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Presentation is a huge thing for an author, and for their books. You always hear the saying, “Don’t judge a book by its cover.” But in reality, that’s exactly what everyone does. If the cover is striking, or draws attention, people are more likely to read the synopsis and potentially buy the book. It’s the first thing that a buyer, a reader, sees in the bookstore and so we use it to gain attention. It’s the author’s version of the red carpet in a way, there are beautiful works, and sometimes there are the ones that leave people wondering what they were thinking.

It’s why cover artists pay so much for copyright free photos – in order to work their magic, and why cover artists, whether they draw their own art or use the copyright free photos are paid so much to create the covers. We, as authors, are hoping to have a striking visual that draws people in, that makes people spend those few extra seconds to pick up the book – or pause on it in the ebook store, read a little about it, and hopefully if we’ve done a great job, add it to their cart.

But it’s not just the cover that has to draw people in. The books don’t always sell themselves, and any good author and publisher know that you need to market. It’s our job to spread the word, by tweet, blog, radio or tv ad, booths at trade shows or craft shows that fit the genre, giveaways, etc. If you can use it to get more attention, all the better, and all the best for getting the word out there that this wonderful piece of fiction, or non-fiction, that you, the author, dedicated so much of your time to is out there for people to buy. This great shining thing that you want to shout about is now available, all your hard work paid off because it’s written, it’s edited, and it’s being published (or is published).

But you, the author, need to be just as polished in some ways, as the book(s) that you’re trying to put out there to the people of the world. If you really want people to think that your book is worth reading, then you while you market it and get the word out need to be aware of how you present yourself as well. If you are constantly not using punctuation correctly, or not grammatically correct in your sentence structure, or using ‘ur’, no (for know), r, etc. it DOES, at least in my opinion, hurt your chances of getting people to buy your book. If you in marketing your book and trying to announce to the world that this great thing you did is, or will be, for sale, can’t properly write that announcement, than how can I trust that the book itself will really be great? You’re presenting poor grammar, and poor use of slang as the author in your announcement.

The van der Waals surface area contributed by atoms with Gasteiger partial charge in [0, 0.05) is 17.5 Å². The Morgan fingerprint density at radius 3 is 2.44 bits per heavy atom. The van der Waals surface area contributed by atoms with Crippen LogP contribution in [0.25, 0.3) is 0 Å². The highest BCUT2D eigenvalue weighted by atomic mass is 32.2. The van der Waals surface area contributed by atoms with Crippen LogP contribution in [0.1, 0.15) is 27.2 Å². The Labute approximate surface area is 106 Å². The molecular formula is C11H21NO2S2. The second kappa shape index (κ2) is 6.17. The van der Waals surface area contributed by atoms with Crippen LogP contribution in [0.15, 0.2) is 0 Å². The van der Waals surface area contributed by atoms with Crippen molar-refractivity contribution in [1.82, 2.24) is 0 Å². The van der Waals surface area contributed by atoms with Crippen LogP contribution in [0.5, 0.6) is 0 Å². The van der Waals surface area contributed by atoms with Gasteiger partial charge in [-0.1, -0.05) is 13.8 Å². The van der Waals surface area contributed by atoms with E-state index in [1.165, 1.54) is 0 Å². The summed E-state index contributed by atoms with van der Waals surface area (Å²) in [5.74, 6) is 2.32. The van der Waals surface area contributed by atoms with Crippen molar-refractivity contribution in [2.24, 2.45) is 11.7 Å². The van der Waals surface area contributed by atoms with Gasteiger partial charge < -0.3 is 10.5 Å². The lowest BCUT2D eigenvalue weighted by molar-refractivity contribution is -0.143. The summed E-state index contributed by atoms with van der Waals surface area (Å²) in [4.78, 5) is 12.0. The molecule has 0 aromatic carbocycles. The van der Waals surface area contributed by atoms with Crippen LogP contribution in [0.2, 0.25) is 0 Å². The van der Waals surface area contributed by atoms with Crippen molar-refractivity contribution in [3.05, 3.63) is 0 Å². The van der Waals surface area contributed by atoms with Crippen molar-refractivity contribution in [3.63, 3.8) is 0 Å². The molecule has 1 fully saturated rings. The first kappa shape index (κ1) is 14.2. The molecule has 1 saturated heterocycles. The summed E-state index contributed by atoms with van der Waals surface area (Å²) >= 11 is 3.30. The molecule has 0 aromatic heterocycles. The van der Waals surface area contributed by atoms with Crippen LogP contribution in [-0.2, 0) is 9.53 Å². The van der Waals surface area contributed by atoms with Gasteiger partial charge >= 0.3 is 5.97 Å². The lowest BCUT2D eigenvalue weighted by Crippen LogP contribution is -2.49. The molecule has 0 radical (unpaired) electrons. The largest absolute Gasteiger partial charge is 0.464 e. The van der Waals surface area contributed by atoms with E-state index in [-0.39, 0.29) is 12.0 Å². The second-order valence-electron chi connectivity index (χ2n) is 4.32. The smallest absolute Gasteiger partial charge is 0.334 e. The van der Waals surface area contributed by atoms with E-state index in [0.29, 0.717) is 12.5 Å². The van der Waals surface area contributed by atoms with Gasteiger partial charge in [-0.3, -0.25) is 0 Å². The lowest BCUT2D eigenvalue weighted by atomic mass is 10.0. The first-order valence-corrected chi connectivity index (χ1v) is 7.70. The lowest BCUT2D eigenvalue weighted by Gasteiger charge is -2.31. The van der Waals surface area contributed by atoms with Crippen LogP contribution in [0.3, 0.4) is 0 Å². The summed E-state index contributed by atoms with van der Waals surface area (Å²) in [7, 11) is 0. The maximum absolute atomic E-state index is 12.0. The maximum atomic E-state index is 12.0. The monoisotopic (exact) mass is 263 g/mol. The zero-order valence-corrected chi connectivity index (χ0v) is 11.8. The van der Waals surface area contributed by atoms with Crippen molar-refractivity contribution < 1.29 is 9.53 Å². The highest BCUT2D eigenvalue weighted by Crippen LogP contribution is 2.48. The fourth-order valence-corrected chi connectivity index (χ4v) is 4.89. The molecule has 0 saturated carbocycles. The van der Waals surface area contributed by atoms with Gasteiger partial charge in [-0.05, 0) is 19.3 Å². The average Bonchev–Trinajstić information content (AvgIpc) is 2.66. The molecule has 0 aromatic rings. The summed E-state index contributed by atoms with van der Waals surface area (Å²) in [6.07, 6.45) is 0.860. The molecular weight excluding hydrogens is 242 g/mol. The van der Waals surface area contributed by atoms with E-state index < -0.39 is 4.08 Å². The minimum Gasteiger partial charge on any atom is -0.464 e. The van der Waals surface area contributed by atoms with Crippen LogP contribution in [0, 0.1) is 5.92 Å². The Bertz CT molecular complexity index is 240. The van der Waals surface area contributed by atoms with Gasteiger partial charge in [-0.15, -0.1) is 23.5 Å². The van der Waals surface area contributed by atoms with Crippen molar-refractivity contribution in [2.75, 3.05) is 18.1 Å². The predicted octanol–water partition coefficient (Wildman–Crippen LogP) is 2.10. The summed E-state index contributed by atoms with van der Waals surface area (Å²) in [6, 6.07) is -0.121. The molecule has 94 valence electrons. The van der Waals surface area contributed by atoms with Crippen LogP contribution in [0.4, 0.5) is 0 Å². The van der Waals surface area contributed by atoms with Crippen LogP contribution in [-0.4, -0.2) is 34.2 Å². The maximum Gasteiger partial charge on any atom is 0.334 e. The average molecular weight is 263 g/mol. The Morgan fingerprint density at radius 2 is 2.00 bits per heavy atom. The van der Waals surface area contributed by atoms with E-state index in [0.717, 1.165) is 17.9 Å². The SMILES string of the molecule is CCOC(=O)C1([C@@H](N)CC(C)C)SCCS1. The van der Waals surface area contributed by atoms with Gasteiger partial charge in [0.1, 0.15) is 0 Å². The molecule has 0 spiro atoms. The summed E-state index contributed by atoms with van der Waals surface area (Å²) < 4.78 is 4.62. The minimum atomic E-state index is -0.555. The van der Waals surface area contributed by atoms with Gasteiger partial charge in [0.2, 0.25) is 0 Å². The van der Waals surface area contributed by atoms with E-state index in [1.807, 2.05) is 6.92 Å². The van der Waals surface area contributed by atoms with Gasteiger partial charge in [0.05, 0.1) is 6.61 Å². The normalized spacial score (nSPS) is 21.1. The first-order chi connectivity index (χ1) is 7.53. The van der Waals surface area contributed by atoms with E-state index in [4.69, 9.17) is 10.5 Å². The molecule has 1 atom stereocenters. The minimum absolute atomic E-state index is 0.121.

For me, not only is it hard to read and wade through to understand exactly what you’re trying to say, it leaves me with no confidence that this book will be worth my time. I don’t need a book riddled with errors, and that really is what your presentation of the announcement leaves me feeling I will get.

Just like people who go to a 9-5 job, and have a dress code, we as authors need to have a dress code of sorts, but on a more literary level. You need to present your best face when making announcements about a new book, give people the confidence that your book is worth the read because what you say flows, is legible, and makes them want to pick it up, not switch to the next available offer.